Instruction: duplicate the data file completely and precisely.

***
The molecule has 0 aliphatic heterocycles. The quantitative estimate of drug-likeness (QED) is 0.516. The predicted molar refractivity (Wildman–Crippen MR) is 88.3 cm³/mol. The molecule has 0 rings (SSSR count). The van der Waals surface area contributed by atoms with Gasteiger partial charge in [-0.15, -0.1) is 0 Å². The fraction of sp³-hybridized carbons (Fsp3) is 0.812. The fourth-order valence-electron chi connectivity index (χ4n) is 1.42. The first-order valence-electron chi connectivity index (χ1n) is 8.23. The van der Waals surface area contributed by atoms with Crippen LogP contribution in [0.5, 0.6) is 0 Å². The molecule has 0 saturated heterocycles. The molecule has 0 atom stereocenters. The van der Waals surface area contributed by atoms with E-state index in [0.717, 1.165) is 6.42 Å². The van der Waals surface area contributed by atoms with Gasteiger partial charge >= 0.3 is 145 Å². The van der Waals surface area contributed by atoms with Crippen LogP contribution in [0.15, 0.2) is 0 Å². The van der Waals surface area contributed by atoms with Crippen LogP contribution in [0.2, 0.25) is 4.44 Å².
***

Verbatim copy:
The molecule has 0 aliphatic heterocycles. The quantitative estimate of drug-likeness (QED) is 0.516. The predicted molar refractivity (Wildman–Crippen MR) is 88.3 cm³/mol. The molecule has 0 rings (SSSR count). The van der Waals surface area contributed by atoms with Gasteiger partial charge in [-0.15, -0.1) is 0 Å². The fraction of sp³-hybridized carbons (Fsp3) is 0.812. The fourth-order valence-electron chi connectivity index (χ4n) is 1.42. The first-order valence-electron chi connectivity index (χ1n) is 8.23. The van der Waals surface area contributed by atoms with Crippen LogP contribution in [0.5, 0.6) is 0 Å². The molecule has 0 saturated heterocycles. The molecule has 0 atom stereocenters. The van der Waals surface area contributed by atoms with E-state index in [0.717, 1.165) is 6.42 Å². The van der Waals surface area contributed by atoms with Gasteiger partial charge >= 0.3 is 145 Å². The van der Waals surface area contributed by atoms with Crippen LogP contribution in [0.15, 0.2) is 0 Å². The van der Waals surface area contributed by atoms with Crippen LogP contribution in [0.2, 0.25) is 4.44 Å².